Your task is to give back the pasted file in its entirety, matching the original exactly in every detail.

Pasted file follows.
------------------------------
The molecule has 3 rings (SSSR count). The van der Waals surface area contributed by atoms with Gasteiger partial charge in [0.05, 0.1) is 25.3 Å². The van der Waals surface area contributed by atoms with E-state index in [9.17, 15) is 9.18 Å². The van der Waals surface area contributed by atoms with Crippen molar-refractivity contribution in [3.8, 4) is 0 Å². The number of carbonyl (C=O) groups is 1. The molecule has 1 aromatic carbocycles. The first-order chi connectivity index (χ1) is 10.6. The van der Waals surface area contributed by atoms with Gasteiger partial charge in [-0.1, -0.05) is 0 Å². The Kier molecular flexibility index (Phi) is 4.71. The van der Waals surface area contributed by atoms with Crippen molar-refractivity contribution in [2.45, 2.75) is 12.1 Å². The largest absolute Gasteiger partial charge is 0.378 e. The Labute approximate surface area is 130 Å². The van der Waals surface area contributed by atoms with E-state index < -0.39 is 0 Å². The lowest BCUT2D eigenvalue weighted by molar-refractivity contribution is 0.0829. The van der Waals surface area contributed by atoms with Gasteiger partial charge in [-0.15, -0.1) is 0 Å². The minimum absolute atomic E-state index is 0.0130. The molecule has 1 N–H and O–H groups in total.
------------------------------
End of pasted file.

The molecule has 3 rings (SSSR count). The van der Waals surface area contributed by atoms with Gasteiger partial charge in [0.05, 0.1) is 25.3 Å². The van der Waals surface area contributed by atoms with E-state index in [9.17, 15) is 9.18 Å². The van der Waals surface area contributed by atoms with Crippen molar-refractivity contribution in [3.8, 4) is 0 Å². The number of carbonyl (C=O) groups is 1. The molecule has 1 aromatic carbocycles. The first-order chi connectivity index (χ1) is 10.6. The van der Waals surface area contributed by atoms with Gasteiger partial charge in [-0.1, -0.05) is 0 Å². The Kier molecular flexibility index (Phi) is 4.71. The van der Waals surface area contributed by atoms with Crippen molar-refractivity contribution in [2.45, 2.75) is 12.1 Å². The largest absolute Gasteiger partial charge is 0.378 e. The Labute approximate surface area is 130 Å². The van der Waals surface area contributed by atoms with E-state index < -0.39 is 0 Å². The lowest BCUT2D eigenvalue weighted by molar-refractivity contribution is 0.0829. The van der Waals surface area contributed by atoms with Gasteiger partial charge in [-0.15, -0.1) is 0 Å². The minimum absolute atomic E-state index is 0.0130. The molecule has 1 N–H and O–H groups in total.